Electric potential Cross section through a thinned CCD Deep Depletion CCDs 2. In a thinned CCD, the field free region is simply etched away. There is now a high electric field throughout the full depth of the CCD. Photo-electrons created anywhere throughout the depth of the device will now be detected. Thinning is normally essential with backside illuminated CCDs if good blue response is required. Most blue photo-electrons are created within a few nanometers of the surface and if this region is field free, there will be no blue response. This volume is etched away during manufacture Red photons can now pass right through the CCD.
Electric potential Cross section through a thinned CCD Deep Depletion CCDs 2. In a thinned CCD, the field free region is simply etched away. There is now a high electric field throughout the full depth of the CCD. Photo-electrons created anywhere throughout the depth of the device will now be detected. Thinning is normally essential with backside illuminated CCDs if good blue response is required. Most blue photo-electrons are created within a few nanometers of the surface and if this region is field free, there will be no blue response. This volume is etched away during manufacture Problem :Thinned CCDs may have good blue response but they become transparent at longer wavelengths; the red response suffers. Red photons can now pass right through the CCD.
Electric potential Cross section through a Deep Depletion CCD Deep Depletion CCDs 3. Ideally we require all the benefits of a thinned CCD plus an improved red response. The solution is to use a CCD with an intermediate thickness of about 40 m constructed from Hi-Resistivity silicon. The increased thickness makes the device opaque to red photons. The use of Hi-Resistivity silicon means that there are no field free regions despite the greater thickness. There is now a high electric field throughout the full depth of the CCD. CCDs manufactured in this way are known as Deep depletion CCDs. The name implies that the region of high electric field, also known as the ‘depletion zone’ extends deeply into the device. Red photons are now absorbed in the thicker bulk of the device. Problem : Hi resistivity silicon contains much lower impurity levels than normal. Very few wafer fabrication factories commonly use this material and deep depletion CCDs have to be designed and made to order.
Deep Depletion CCDs 4. The graph below shows the improved QE response available from a deep depletion CCD. The black curve represents a normal thinned backside illuminated CCD. The Red curve is actual data from a deep depletion chip manufactured by MIT Lincoln Labs. This latter chip is still under development.The blue curve suggests what QE improvements could eventually be realised in the blue end of the spectrum once the process has been perfected.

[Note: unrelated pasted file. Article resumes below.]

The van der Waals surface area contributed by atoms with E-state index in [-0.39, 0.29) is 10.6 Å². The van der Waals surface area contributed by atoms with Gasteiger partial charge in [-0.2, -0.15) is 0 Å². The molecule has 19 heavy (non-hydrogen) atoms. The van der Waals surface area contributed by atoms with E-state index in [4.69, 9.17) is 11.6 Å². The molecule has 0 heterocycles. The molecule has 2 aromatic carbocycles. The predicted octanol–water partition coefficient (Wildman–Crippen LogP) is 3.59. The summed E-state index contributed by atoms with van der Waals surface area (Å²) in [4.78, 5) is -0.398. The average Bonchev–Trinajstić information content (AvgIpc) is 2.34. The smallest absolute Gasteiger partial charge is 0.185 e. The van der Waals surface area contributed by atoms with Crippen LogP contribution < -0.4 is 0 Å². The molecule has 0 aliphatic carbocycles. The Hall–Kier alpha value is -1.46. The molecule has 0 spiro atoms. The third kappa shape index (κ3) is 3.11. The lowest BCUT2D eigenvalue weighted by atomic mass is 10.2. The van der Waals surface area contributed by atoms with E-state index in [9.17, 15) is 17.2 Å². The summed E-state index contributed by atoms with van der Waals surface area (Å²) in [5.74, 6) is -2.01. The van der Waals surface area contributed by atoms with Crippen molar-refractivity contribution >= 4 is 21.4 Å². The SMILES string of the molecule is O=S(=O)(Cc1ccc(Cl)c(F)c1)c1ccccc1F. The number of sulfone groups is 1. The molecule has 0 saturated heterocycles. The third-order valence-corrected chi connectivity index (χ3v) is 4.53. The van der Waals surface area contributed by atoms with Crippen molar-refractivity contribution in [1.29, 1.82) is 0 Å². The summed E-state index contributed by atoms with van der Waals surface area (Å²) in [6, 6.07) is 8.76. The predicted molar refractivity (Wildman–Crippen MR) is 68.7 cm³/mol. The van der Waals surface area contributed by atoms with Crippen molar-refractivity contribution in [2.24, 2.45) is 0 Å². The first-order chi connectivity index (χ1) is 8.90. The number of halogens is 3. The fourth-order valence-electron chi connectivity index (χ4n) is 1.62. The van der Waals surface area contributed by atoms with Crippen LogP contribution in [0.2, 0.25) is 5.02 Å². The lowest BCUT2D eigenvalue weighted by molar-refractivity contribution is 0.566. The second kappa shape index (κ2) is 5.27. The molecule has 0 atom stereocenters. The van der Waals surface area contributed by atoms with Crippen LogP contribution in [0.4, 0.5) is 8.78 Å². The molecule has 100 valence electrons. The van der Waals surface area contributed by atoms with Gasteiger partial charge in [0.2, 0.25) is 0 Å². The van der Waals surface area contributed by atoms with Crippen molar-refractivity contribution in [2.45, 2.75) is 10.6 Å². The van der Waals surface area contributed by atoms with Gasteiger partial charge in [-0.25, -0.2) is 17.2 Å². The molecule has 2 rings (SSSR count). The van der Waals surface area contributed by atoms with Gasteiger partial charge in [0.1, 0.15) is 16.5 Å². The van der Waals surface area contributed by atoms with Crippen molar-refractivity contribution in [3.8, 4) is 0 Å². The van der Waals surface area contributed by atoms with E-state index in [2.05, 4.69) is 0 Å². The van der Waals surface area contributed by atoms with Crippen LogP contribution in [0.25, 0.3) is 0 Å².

Etaloning Another problem commonly encountered with thinned CCDs is ‘fringing’(also known as etaloning´. Etaloning is greatly reduced in deep depletion CCDs. Fringing is caused by multiple reflections inside the CCD. At longer wavelengths, where thinned chips start to become transparent, light can penetrate through and be reflected from the rear surface. It then interferes with light entering for the first time. This can give rise to constructive and destructive interference and a series of fringes where there are minor differences in the chip thickness. The image below shows some fringes from an EEV42-80 thinned CCD For spectroscopic applications, fringing can render some thinned CCDs unusable, even those that have quite respectable QEs in the red. Thicker deep depletion CCDs, which have a much lower degree of internal reflection and much lower fringing are preferred by astronomers for spectroscopy.
Open electrode structure ring shaped electrodes on thick frontside illuminated CCD
Substrate array of n-p-photodiodes made from HgCdTe (epitactically grown on transparent carrier (CdZnTe/CdTe, Al 2 O 3 /CdTe (Sapphire)) Boron implants to define pixel structure Gold contacts on each pixel
read-out circuit (ROIC) silicon based integrated circuit (CMOS array) with individually adressable pixels
„flip-chip-technique“ substrate and ROIC are electrically connected pixel by pixel Indium bumps